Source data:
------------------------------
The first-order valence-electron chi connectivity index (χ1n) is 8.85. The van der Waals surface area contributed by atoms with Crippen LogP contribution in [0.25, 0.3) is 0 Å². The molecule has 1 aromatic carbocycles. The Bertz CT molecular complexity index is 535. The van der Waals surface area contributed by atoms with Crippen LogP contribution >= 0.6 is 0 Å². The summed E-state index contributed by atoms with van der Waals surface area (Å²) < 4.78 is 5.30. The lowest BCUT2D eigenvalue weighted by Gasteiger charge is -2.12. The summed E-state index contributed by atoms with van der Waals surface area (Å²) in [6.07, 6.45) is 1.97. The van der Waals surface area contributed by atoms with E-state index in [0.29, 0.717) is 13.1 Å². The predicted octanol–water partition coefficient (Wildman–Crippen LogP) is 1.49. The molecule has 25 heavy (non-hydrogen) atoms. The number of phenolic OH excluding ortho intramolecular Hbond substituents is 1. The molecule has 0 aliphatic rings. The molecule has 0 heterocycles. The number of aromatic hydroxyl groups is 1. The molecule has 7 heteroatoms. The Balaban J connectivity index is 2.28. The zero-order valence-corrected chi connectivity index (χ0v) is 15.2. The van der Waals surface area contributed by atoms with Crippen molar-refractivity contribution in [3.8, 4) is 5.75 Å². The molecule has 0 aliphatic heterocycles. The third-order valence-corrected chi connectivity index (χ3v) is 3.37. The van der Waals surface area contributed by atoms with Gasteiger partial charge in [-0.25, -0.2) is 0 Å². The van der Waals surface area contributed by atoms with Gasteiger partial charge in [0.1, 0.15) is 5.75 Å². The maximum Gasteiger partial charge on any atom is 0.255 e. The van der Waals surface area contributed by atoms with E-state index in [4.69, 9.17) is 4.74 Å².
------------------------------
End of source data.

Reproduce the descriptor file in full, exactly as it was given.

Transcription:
The first-order valence-electron chi connectivity index (χ1n) is 8.85. The van der Waals surface area contributed by atoms with Crippen LogP contribution in [0.25, 0.3) is 0 Å². The molecule has 1 aromatic carbocycles. The Bertz CT molecular complexity index is 535. The van der Waals surface area contributed by atoms with Crippen LogP contribution >= 0.6 is 0 Å². The summed E-state index contributed by atoms with van der Waals surface area (Å²) < 4.78 is 5.30. The lowest BCUT2D eigenvalue weighted by Gasteiger charge is -2.12. The summed E-state index contributed by atoms with van der Waals surface area (Å²) in [6.07, 6.45) is 1.97. The van der Waals surface area contributed by atoms with E-state index in [0.29, 0.717) is 13.1 Å². The predicted octanol–water partition coefficient (Wildman–Crippen LogP) is 1.49. The molecule has 25 heavy (non-hydrogen) atoms. The number of phenolic OH excluding ortho intramolecular Hbond substituents is 1. The molecule has 0 aliphatic rings. The molecule has 0 heterocycles. The number of aromatic hydroxyl groups is 1. The molecule has 7 heteroatoms. The Balaban J connectivity index is 2.28. The zero-order valence-corrected chi connectivity index (χ0v) is 15.2. The van der Waals surface area contributed by atoms with Crippen molar-refractivity contribution in [3.8, 4) is 5.75 Å². The molecule has 0 aliphatic heterocycles. The third-order valence-corrected chi connectivity index (χ3v) is 3.37. The van der Waals surface area contributed by atoms with Gasteiger partial charge in [-0.25, -0.2) is 0 Å². The van der Waals surface area contributed by atoms with Gasteiger partial charge in [0.1, 0.15) is 5.75 Å². The maximum Gasteiger partial charge on any atom is 0.255 e. The van der Waals surface area contributed by atoms with E-state index in [4.69, 9.17) is 4.74 Å².